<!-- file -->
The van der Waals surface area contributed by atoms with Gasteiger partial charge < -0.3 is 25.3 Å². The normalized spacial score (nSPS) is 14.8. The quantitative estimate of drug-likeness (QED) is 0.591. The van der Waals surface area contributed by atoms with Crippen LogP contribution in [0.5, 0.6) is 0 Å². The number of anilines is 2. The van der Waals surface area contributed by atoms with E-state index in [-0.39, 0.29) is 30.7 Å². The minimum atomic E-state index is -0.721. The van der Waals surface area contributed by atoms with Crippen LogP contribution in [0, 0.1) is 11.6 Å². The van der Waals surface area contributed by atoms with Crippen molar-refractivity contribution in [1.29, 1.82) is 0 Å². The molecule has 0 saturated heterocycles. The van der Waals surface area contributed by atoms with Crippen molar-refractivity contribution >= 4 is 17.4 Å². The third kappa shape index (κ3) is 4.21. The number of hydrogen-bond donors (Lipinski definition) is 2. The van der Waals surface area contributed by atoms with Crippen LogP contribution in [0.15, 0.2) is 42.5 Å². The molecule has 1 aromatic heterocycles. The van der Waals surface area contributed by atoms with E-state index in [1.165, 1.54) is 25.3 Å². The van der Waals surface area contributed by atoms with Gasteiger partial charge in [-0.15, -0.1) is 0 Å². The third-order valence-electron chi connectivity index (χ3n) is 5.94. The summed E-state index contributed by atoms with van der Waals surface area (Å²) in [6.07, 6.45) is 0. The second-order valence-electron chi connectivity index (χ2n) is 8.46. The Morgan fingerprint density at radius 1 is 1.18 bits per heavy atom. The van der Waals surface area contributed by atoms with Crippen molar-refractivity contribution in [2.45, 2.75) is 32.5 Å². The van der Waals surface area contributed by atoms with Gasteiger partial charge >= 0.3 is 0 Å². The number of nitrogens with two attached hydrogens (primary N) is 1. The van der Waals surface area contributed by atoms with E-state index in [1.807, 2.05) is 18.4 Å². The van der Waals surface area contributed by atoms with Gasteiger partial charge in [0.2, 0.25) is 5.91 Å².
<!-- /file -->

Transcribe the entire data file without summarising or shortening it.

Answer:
The van der Waals surface area contributed by atoms with Gasteiger partial charge < -0.3 is 25.3 Å². The normalized spacial score (nSPS) is 14.8. The quantitative estimate of drug-likeness (QED) is 0.591. The van der Waals surface area contributed by atoms with Crippen LogP contribution in [0.5, 0.6) is 0 Å². The number of anilines is 2. The van der Waals surface area contributed by atoms with E-state index in [-0.39, 0.29) is 30.7 Å². The minimum atomic E-state index is -0.721. The van der Waals surface area contributed by atoms with Crippen LogP contribution in [0, 0.1) is 11.6 Å². The van der Waals surface area contributed by atoms with Crippen molar-refractivity contribution in [1.29, 1.82) is 0 Å². The molecule has 0 saturated heterocycles. The van der Waals surface area contributed by atoms with Crippen molar-refractivity contribution >= 4 is 17.4 Å². The third kappa shape index (κ3) is 4.21. The number of hydrogen-bond donors (Lipinski definition) is 2. The van der Waals surface area contributed by atoms with Crippen LogP contribution in [0.15, 0.2) is 42.5 Å². The molecule has 1 aromatic heterocycles. The van der Waals surface area contributed by atoms with E-state index in [1.165, 1.54) is 25.3 Å². The van der Waals surface area contributed by atoms with Gasteiger partial charge in [-0.15, -0.1) is 0 Å². The third-order valence-electron chi connectivity index (χ3n) is 5.94. The summed E-state index contributed by atoms with van der Waals surface area (Å²) in [6.07, 6.45) is 0. The second-order valence-electron chi connectivity index (χ2n) is 8.46. The Morgan fingerprint density at radius 1 is 1.18 bits per heavy atom. The van der Waals surface area contributed by atoms with Crippen molar-refractivity contribution in [2.45, 2.75) is 32.5 Å². The van der Waals surface area contributed by atoms with Gasteiger partial charge >= 0.3 is 0 Å². The number of nitrogens with two attached hydrogens (primary N) is 1. The van der Waals surface area contributed by atoms with E-state index in [1.807, 2.05) is 18.4 Å². The van der Waals surface area contributed by atoms with Gasteiger partial charge in [0.2, 0.25) is 5.91 Å².